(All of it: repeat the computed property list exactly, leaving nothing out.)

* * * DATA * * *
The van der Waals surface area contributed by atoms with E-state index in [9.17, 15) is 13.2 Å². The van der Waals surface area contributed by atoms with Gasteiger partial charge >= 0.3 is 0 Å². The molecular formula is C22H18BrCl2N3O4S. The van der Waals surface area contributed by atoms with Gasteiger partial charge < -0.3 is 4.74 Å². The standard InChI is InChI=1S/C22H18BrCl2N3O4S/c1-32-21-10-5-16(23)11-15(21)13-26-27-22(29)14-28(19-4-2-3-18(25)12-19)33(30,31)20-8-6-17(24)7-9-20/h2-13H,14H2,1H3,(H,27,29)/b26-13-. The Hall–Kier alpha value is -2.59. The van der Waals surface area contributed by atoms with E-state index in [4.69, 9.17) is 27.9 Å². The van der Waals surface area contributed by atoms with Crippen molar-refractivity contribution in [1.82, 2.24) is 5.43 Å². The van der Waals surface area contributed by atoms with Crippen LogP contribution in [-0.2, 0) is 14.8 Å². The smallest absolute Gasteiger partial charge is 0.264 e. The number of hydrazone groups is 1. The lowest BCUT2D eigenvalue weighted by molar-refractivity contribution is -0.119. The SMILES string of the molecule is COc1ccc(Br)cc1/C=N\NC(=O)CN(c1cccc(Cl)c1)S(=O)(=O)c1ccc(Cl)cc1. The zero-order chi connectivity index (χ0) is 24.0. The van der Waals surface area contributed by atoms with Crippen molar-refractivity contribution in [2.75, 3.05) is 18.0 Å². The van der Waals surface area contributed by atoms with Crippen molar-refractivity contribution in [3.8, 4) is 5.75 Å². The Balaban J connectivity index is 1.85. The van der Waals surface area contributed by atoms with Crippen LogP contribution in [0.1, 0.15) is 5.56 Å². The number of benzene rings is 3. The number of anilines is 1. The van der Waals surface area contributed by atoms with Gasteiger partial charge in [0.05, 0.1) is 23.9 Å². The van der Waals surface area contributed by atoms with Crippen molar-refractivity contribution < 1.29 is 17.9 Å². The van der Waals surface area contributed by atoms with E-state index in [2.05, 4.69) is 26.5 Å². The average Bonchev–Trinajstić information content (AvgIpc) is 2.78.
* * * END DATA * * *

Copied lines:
The van der Waals surface area contributed by atoms with E-state index in [9.17, 15) is 13.2 Å². The van der Waals surface area contributed by atoms with Gasteiger partial charge >= 0.3 is 0 Å². The molecular formula is C22H18BrCl2N3O4S. The van der Waals surface area contributed by atoms with Gasteiger partial charge < -0.3 is 4.74 Å². The standard InChI is InChI=1S/C22H18BrCl2N3O4S/c1-32-21-10-5-16(23)11-15(21)13-26-27-22(29)14-28(19-4-2-3-18(25)12-19)33(30,31)20-8-6-17(24)7-9-20/h2-13H,14H2,1H3,(H,27,29)/b26-13-. The Hall–Kier alpha value is -2.59. The van der Waals surface area contributed by atoms with E-state index in [4.69, 9.17) is 27.9 Å². The van der Waals surface area contributed by atoms with Crippen molar-refractivity contribution in [1.82, 2.24) is 5.43 Å². The van der Waals surface area contributed by atoms with Crippen LogP contribution in [-0.2, 0) is 14.8 Å². The smallest absolute Gasteiger partial charge is 0.264 e. The number of hydrazone groups is 1. The lowest BCUT2D eigenvalue weighted by molar-refractivity contribution is -0.119. The SMILES string of the molecule is COc1ccc(Br)cc1/C=N\NC(=O)CN(c1cccc(Cl)c1)S(=O)(=O)c1ccc(Cl)cc1. The zero-order chi connectivity index (χ0) is 24.0. The van der Waals surface area contributed by atoms with Crippen molar-refractivity contribution in [2.75, 3.05) is 18.0 Å². The van der Waals surface area contributed by atoms with Crippen molar-refractivity contribution in [3.8, 4) is 5.75 Å². The Balaban J connectivity index is 1.85. The van der Waals surface area contributed by atoms with Crippen LogP contribution in [0.1, 0.15) is 5.56 Å². The number of benzene rings is 3. The number of anilines is 1. The van der Waals surface area contributed by atoms with Gasteiger partial charge in [0.05, 0.1) is 23.9 Å². The van der Waals surface area contributed by atoms with Crippen molar-refractivity contribution < 1.29 is 17.9 Å². The van der Waals surface area contributed by atoms with E-state index in [2.05, 4.69) is 26.5 Å². The average Bonchev–Trinajstić information content (AvgIpc) is 2.78.